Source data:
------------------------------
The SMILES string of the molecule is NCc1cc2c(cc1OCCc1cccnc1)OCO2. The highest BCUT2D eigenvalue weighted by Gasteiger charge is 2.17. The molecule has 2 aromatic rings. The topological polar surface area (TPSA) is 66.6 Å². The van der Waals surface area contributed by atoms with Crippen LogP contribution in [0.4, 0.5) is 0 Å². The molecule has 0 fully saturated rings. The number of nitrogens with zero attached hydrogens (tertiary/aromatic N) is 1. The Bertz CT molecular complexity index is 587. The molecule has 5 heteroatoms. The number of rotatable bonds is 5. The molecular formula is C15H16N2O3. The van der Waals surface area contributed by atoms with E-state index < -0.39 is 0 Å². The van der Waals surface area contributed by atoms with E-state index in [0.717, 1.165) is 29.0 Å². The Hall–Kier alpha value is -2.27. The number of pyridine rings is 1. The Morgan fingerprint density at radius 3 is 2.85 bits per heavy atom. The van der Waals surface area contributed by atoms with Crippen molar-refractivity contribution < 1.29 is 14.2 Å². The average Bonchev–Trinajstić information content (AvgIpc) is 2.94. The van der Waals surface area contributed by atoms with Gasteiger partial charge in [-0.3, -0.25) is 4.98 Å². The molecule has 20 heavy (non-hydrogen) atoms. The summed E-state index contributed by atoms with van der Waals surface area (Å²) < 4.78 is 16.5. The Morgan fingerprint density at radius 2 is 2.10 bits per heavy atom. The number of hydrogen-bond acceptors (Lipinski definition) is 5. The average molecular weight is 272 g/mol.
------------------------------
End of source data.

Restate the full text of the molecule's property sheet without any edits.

The SMILES string of the molecule is NCc1cc2c(cc1OCCc1cccnc1)OCO2. The highest BCUT2D eigenvalue weighted by Gasteiger charge is 2.17. The molecule has 2 aromatic rings. The topological polar surface area (TPSA) is 66.6 Å². The van der Waals surface area contributed by atoms with Crippen LogP contribution in [0.4, 0.5) is 0 Å². The molecule has 0 fully saturated rings. The number of nitrogens with zero attached hydrogens (tertiary/aromatic N) is 1. The Bertz CT molecular complexity index is 587. The molecule has 5 heteroatoms. The number of rotatable bonds is 5. The molecular formula is C15H16N2O3. The van der Waals surface area contributed by atoms with E-state index < -0.39 is 0 Å². The van der Waals surface area contributed by atoms with E-state index in [0.717, 1.165) is 29.0 Å². The Hall–Kier alpha value is -2.27. The number of pyridine rings is 1. The Morgan fingerprint density at radius 3 is 2.85 bits per heavy atom. The van der Waals surface area contributed by atoms with Crippen molar-refractivity contribution < 1.29 is 14.2 Å². The average Bonchev–Trinajstić information content (AvgIpc) is 2.94. The van der Waals surface area contributed by atoms with Gasteiger partial charge in [-0.3, -0.25) is 4.98 Å². The molecule has 20 heavy (non-hydrogen) atoms. The summed E-state index contributed by atoms with van der Waals surface area (Å²) < 4.78 is 16.5. The Morgan fingerprint density at radius 2 is 2.10 bits per heavy atom. The number of hydrogen-bond acceptors (Lipinski definition) is 5. The average molecular weight is 272 g/mol.